Atacama Cosmic Blast

3 Nov 2021

Following on from yesterday. At ... deposits of dark silicate dust are strewn across a 75 km long corridor in the Atacame desert of northern Chile, between the Andes on the east, and the coastal range on the west. New research says they were likely formed by the heat of a come [or comet fragment] exploding close to the surface. It has been provisionally dated to 12,000 years ago. The heat was so intense it turned the sandy soil into slabs of silicate glass.

The findings are published in the journal Geology. Samples of the glass contain tiny fragments with minerals closely matching the composition of material returned to Earth by NASAs Stardust mission - which sampled particles from Comet Wild 2. What they are suggesting is that the comet, or meteor, exploded in the air, the shock wave and blast of which created the silicate glass. The particles fell downwards from the shattered cosmic object and wound up in the same formation. The researchers say this is clear evidence of glasses formed on Earth's surface and created by thermal reaction and winds from a fireball [blast phenomena] from an explosion in the lower atmosphere. Peter Schultz, a professor emeritus at Brown's University [dept of Earth, Environmental and Planetary Science] said, 'to have such a dramatic effect on such a large area, this was a truly massive explosion. Lots of us have seen bolide fireballs streaking across the sky, but those are tiny blips compared to this.'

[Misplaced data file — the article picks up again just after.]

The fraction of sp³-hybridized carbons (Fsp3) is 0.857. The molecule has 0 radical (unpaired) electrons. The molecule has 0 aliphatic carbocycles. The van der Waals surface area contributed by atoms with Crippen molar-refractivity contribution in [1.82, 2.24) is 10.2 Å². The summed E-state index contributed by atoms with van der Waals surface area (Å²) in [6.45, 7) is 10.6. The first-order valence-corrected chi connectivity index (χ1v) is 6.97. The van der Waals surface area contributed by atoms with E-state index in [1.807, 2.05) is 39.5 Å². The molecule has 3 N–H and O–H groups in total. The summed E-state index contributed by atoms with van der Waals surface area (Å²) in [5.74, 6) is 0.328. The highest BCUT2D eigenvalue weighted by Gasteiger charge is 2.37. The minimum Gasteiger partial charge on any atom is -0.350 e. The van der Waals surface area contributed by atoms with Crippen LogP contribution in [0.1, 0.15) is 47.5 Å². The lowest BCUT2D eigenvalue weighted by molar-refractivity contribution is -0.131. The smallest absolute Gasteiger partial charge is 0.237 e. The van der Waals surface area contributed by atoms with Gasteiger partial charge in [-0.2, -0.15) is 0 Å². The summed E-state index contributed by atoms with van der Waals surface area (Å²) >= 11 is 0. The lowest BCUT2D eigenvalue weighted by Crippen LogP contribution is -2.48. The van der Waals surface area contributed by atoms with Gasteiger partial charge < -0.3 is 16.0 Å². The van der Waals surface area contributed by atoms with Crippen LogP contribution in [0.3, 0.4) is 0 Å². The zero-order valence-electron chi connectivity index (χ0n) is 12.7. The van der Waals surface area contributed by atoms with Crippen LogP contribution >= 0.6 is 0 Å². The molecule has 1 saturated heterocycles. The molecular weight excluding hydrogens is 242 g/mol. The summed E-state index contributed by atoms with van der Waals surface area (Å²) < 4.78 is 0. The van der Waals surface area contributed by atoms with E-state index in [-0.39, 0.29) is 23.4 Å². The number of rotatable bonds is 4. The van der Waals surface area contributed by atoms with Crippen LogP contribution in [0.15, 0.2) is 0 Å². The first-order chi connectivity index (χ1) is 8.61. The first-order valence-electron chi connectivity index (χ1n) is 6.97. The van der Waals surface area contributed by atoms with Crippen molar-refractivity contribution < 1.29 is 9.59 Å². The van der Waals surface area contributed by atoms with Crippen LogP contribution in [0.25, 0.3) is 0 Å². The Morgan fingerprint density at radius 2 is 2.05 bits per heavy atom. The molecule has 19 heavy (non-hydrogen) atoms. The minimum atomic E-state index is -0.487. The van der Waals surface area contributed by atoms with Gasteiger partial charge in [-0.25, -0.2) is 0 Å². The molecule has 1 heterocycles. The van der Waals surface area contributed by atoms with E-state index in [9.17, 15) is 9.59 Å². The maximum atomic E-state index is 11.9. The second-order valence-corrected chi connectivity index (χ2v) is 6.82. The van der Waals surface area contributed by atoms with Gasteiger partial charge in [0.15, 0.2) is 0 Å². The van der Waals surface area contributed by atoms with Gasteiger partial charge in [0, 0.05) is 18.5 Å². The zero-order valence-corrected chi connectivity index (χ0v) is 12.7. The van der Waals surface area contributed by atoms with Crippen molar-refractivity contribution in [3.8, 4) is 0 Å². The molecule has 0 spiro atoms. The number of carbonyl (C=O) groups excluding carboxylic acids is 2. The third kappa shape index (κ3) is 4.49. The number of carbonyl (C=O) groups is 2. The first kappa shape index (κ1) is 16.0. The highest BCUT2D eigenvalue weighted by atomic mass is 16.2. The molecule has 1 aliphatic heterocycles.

In the Late Pleistocene the desert did not exist. There were trees and grassy wetland zones created by rivers coming out of the Andes mountians. Schultz adds, 'I think this site provides a template to help refine our impact models and will help in identifying similar sites elsewhere.' See